Ubuntu: Kubuntu Boot Up Speed



Question:

It's been suggested I move to Kubuntu, GCC, and open GL for these small but critical applications.

But Kubuntu 11.0 takes over 10 minutes to boot with a CF card for a drive and an AMD GX466 CPU.

The application I am attempting to port over to Kubuntu from DOS takes about 20 seconds to boot.

Seriously, is that standard for Kubuntu? I read that Linux is not a good choice for mission critical embedded applications. Perhaps this is why and why DOS continues to be used in these critical apps.

Is there some way to get Kubuntu to boot in 20 seconds. We only need SVGA, network packet driver, and a USB mouse to be loaded as drivers.


Solution:1

The speed of boot depends on two things: hardware and software.

The more the software does (GUI, animations, background tasks, user management, shell execution, etc) the slower your computer. Kubuntu does a lot more than DOS. If DOS is working for you and does everything you need.

If you need new features, Lubuntu may boot faster than Kubuntu. It's lighter and does less.

Now the hardware. I have a top of the range PC with 32GB RAM, 6 x Intel i7 at 3200 MHz cores and a 2TB HDD at 90MB/s.

You have an old computer with a small amount of RAM, a 333 MHz processor (an order of magnitude slower). You also have a CF card with 30 MB/s read / write.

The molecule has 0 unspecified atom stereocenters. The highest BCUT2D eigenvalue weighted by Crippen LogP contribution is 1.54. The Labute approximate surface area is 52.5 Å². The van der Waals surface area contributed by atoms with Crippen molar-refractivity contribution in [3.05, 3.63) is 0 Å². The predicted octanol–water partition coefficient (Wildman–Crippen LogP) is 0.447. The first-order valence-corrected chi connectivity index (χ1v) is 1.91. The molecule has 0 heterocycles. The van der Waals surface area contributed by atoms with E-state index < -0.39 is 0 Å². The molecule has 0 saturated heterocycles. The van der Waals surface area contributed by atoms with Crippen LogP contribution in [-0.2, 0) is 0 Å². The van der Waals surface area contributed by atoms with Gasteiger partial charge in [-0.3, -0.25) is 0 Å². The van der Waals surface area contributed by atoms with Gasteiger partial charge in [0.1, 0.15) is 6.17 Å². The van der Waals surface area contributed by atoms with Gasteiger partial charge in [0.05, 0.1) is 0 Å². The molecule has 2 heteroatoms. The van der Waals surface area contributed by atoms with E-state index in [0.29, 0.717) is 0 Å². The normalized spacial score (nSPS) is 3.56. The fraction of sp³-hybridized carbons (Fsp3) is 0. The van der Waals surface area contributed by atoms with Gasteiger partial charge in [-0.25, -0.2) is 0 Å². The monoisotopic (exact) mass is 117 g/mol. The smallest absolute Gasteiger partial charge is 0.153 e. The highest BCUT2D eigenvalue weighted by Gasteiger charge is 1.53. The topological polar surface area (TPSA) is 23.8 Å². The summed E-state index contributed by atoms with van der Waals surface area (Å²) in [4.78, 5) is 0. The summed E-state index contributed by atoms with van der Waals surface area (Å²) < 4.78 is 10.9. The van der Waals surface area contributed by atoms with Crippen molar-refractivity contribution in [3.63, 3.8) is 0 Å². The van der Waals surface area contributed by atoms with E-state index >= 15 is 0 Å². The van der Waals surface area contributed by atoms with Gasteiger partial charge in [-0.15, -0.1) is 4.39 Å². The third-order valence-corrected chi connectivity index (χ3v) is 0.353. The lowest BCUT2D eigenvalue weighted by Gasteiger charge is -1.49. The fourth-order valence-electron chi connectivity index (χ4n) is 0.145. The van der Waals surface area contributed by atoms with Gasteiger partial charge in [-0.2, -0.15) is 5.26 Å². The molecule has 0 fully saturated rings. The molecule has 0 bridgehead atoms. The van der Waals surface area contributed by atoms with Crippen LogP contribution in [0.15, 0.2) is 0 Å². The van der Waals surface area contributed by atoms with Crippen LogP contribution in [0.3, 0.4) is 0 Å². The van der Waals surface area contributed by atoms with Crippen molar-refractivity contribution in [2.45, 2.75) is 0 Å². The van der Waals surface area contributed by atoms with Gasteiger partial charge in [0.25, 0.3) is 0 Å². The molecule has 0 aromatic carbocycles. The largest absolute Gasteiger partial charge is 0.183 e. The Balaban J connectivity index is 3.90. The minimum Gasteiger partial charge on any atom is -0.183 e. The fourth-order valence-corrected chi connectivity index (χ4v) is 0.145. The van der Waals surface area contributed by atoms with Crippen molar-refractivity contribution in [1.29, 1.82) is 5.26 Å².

You wouldn't expect this guy to lift these weights.

Equally, you can't expect this computer to do all this.


Solution:2

Kubuntu is the version of Ubuntu that runs the K Desktop Environment, a fully-featured desktop OS, and is one of the "chunkier" flavors of Ubuntu. Once installed, it tends to run a bit faster than when booted off of a "Live" image, but it will still be slow on your (very limited) hardware.

If you need an up-to-date (but lightweight) graphical environment, I would second Tim's suggestion of using Lubuntu instead, but on your hardware even Lubuntu would not be fast.

However, if you are comfortable on the Linux command line and do not need a graphical user interface (GUI), take a look at Ubuntu Server -- it will allow you to install a command-line-only system (not necessarily a server), without a GUI. This would probably run reasonably on your hardware.


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